1. Maximum temperature of operation
    2. Time at temperature, cyclic nature of process
    3. Type of atmosphere, oxidising , reducing, sulphidising, carburising.
    4. Strength requirement

    In the European standards, a distinction is made between stainless steels and heat-resisting steels. However, this distinction is often blurred and it is useful to consider them as one range of steels.

    Increasing amounts of Chromium and silicon impart greater oxidation resistance. Increasing amounts of Nickel impart greater carburisation resistance.

  • Can I use stainless steel at low temperatures?

    Austenitic stainless steels are extensively used for service down to as low as liquid helium temperature (-269 deg C). This is largely due to the lack of a clearly defined transition from ductile to brittle fracture in impact toughness testing.

    Toughness is measured by impacting a small sample with a swinging hammer. The distance which the hammer swings after impact is a measure of the toughness. The shorter the distance, the tougher the steel as the energy of the hammer is absorbed by the sample. Toughness is measured in Joules (J). Minimum values of toughness are specified for different applications. A value of 40 J is regarded as reasonable for most service conditions.

    Steels with ferritic or martensitic structures show a sudden change from ductile (safe) to brittle (unsafe) fracture over a small temperature difference. Even the best of these steels show this behaviour at temperatures higher than -100 deg C and in many cases only just below zero.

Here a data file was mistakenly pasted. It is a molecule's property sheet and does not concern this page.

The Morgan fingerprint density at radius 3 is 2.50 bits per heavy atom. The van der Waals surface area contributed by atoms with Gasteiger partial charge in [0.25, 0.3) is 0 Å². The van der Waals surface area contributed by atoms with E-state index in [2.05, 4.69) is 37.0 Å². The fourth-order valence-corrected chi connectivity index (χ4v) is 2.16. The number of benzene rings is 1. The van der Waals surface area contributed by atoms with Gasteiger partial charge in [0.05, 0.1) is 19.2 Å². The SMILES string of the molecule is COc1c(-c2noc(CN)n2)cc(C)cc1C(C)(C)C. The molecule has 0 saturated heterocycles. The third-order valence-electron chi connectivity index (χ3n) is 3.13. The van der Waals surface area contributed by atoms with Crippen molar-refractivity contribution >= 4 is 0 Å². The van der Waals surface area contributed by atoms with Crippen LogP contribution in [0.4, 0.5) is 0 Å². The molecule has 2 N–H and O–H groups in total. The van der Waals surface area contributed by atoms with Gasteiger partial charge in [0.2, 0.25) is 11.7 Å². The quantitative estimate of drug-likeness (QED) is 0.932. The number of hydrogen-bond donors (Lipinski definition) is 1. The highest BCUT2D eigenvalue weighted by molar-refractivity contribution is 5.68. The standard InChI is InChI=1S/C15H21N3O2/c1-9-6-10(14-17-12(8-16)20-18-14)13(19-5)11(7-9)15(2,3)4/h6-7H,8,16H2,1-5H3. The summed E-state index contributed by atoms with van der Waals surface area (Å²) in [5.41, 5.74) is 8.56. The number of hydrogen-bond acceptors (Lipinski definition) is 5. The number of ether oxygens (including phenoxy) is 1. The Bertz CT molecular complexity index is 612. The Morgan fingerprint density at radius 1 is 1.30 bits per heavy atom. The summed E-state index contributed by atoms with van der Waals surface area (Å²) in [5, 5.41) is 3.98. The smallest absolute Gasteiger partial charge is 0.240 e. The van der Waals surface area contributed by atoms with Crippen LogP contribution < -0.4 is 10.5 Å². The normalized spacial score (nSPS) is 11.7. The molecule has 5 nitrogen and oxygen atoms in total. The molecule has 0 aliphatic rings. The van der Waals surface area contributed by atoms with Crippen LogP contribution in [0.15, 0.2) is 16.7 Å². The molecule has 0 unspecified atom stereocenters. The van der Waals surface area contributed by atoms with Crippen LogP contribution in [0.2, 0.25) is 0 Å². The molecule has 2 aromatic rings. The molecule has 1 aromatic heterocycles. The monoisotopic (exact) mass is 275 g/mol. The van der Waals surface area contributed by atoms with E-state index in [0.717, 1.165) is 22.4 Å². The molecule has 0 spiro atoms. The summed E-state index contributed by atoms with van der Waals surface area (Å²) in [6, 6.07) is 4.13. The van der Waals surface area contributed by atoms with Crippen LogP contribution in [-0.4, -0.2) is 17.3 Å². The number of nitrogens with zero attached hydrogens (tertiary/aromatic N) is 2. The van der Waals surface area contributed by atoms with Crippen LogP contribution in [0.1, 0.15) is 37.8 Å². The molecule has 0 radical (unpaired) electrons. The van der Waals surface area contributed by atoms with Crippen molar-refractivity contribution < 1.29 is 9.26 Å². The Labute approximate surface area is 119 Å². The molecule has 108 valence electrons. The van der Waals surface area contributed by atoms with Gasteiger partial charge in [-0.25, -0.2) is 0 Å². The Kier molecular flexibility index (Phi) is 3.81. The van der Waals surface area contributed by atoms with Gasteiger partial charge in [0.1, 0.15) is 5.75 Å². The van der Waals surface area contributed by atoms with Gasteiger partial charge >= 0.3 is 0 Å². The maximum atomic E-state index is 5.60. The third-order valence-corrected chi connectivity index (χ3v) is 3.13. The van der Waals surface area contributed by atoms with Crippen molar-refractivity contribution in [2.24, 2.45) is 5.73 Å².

In contrast austenitic steels only show a gradual fall in the impact toughness value and are still well above 100 J at -196 deg C.

    Another factor in affecting the choice of steel at low temperature is the ability to resist transformation from austenite to martensite. 

  • Is stainless steel non-magnetic?

    It is commonly stated that “stainless steel is non-magnetic”. This is not strictly true and the real situation is rather more complicated. The degree of magnetic response or magnetic permeability is derived from the microstructure of the steel. A totally non-magnetic material has a relative magnetic permeability of 1. Austenitic structures are totally non-magnetic and so a 100% austenitic stainless steel would have a permeability of 1. In practice this is not achieved. There is always a small amount of ferrite and/or martensite in the steel and so permeability values are always above 1. Typical values for standard austenitic stainless steels can be in the order of 1.05 – 1.1. 

    It is possible for the magnetic permeability of austenitic steels to be changed during processing. For example, cold work and welding are liable to increase the amount of martensite and ferrite respectively in the steel. A familiar example is in a stainless steel sink where the flat drainer has little magnetic response whereas the pressed bowl has a higher response due to the formation of martensite particularly in the corners.

    In practical terms, austenitic stainless steels are used for “non-magnetic” applications, for example magnetic resonance imaging (MRI). In these cases, it is often necessary to agree a maximum magnetic permeability between customer and supplier. It can be as low as 1.004.

    Martensitic, ferritic, duplex and precipitation hardening steels are magnetic.